The Delhi High Court, on Friday, rapped the University Grants Commission (UGC) for denying the National Eligibility Test (NET) certificate to a candidate who held a higher qualification degree than what was prescribed by it.
"If a master's degree is the minimum eligibility qualification for the NET, then a candidate with a higher qualification degree would also be eligible for the NET," Justice Rekha Palli observed.
The Court was hearing a Petition filed by one Ms. Diksha Lamba challenging a letter issued by the UGC canceling her results of the National Eligibility Test held in December 2012.
In canceling her result after three years, the UGC had noted that she did not fulfill the eligibility criteria, opining that her Master’s degree from the University of Leeds was not equivalent to a corresponding degree from a recognized Indian university as per the rules of the Association of Indian Universities (AIU). Earlier, the AIU had denied her an equivalence certificate noting that her course at Leeds University was only for a period of one year, as compared to the two-year duration of a corresponding degree from a recognized Indian university.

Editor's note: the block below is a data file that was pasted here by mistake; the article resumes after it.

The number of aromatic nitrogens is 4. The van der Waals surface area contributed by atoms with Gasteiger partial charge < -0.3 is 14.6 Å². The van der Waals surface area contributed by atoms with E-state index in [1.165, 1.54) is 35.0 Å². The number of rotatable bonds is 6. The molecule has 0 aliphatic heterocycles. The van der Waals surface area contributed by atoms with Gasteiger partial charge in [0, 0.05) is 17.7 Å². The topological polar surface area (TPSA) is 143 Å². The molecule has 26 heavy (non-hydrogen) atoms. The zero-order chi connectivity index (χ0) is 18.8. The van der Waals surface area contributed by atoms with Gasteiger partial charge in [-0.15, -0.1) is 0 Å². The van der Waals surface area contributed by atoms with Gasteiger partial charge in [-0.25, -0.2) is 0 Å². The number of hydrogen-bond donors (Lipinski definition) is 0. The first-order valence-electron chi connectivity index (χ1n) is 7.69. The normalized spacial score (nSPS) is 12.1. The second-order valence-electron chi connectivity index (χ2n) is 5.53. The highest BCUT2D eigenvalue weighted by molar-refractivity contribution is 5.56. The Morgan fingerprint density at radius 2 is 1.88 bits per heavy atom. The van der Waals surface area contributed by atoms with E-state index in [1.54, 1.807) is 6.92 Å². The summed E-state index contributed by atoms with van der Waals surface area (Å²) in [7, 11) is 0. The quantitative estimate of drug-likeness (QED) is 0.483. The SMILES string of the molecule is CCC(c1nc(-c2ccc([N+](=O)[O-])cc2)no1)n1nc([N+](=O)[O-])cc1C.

The issue was raised despite the fact that Ms. Lamba had, in the meantime, successfully completed her M.Phil degree, which was a higher qualification than what was required for NET.
Considering the rival submissions, the Court noted that M.Phil degree is considered as a pre-doctoral level degree, for which the minimum qualification is a Master's degree. In the same vein, it noted that since a master's degree is an essential qualification to obtain an M.Phil degree, it must follow that an M.Phil degree is a higher qualification than a master's degree.
It therefore concluded, "Therefore, the Petitioner's M.Phil degree from Jawaharlal Nehru University, which is admittedly a duly recognized Indian university, is a higher qualification than a master's degree and cannot be ignored...
...Therefore, in my considered opinion, the Petitioner's M.Phil degree, which is a higher qualification than a master's degree, made her eligible for the NET."
The Court then opined that Ms. Lamba was being "arbitrarily denied the fruits of the NET" and directed UGC to issue the NET certificate to her, disposing of the petition.